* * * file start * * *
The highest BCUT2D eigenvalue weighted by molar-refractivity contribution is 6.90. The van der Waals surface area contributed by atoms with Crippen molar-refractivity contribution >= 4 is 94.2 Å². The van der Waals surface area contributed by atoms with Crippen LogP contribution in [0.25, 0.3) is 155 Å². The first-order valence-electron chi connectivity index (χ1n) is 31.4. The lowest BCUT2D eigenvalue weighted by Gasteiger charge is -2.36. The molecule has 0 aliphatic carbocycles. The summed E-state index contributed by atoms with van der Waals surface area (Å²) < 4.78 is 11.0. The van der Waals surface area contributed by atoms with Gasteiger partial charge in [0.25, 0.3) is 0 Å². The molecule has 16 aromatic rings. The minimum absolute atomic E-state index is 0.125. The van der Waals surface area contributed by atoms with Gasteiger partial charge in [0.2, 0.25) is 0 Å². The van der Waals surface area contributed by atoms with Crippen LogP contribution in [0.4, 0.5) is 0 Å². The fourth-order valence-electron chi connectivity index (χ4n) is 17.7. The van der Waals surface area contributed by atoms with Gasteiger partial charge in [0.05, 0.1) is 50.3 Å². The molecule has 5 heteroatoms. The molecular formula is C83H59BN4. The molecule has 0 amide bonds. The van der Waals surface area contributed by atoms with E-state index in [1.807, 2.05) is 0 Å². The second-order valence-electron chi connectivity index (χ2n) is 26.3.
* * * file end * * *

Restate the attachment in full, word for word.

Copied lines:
The highest BCUT2D eigenvalue weighted by molar-refractivity contribution is 6.90. The van der Waals surface area contributed by atoms with Crippen molar-refractivity contribution >= 4 is 94.2 Å². The van der Waals surface area contributed by atoms with Crippen LogP contribution in [0.25, 0.3) is 155 Å². The first-order valence-electron chi connectivity index (χ1n) is 31.4. The lowest BCUT2D eigenvalue weighted by Gasteiger charge is -2.36. The molecule has 0 aliphatic carbocycles. The summed E-state index contributed by atoms with van der Waals surface area (Å²) < 4.78 is 11.0. The van der Waals surface area contributed by atoms with Gasteiger partial charge in [0.25, 0.3) is 0 Å². The molecule has 16 aromatic rings. The minimum absolute atomic E-state index is 0.125. The van der Waals surface area contributed by atoms with Gasteiger partial charge in [0.2, 0.25) is 0 Å². The van der Waals surface area contributed by atoms with Crippen LogP contribution in [0.4, 0.5) is 0 Å². The fourth-order valence-electron chi connectivity index (χ4n) is 17.7. The van der Waals surface area contributed by atoms with Gasteiger partial charge in [0.05, 0.1) is 50.3 Å². The molecule has 5 heteroatoms. The molecular formula is C83H59BN4. The molecule has 0 amide bonds. The van der Waals surface area contributed by atoms with E-state index in [1.807, 2.05) is 0 Å². The second-order valence-electron chi connectivity index (χ2n) is 26.3.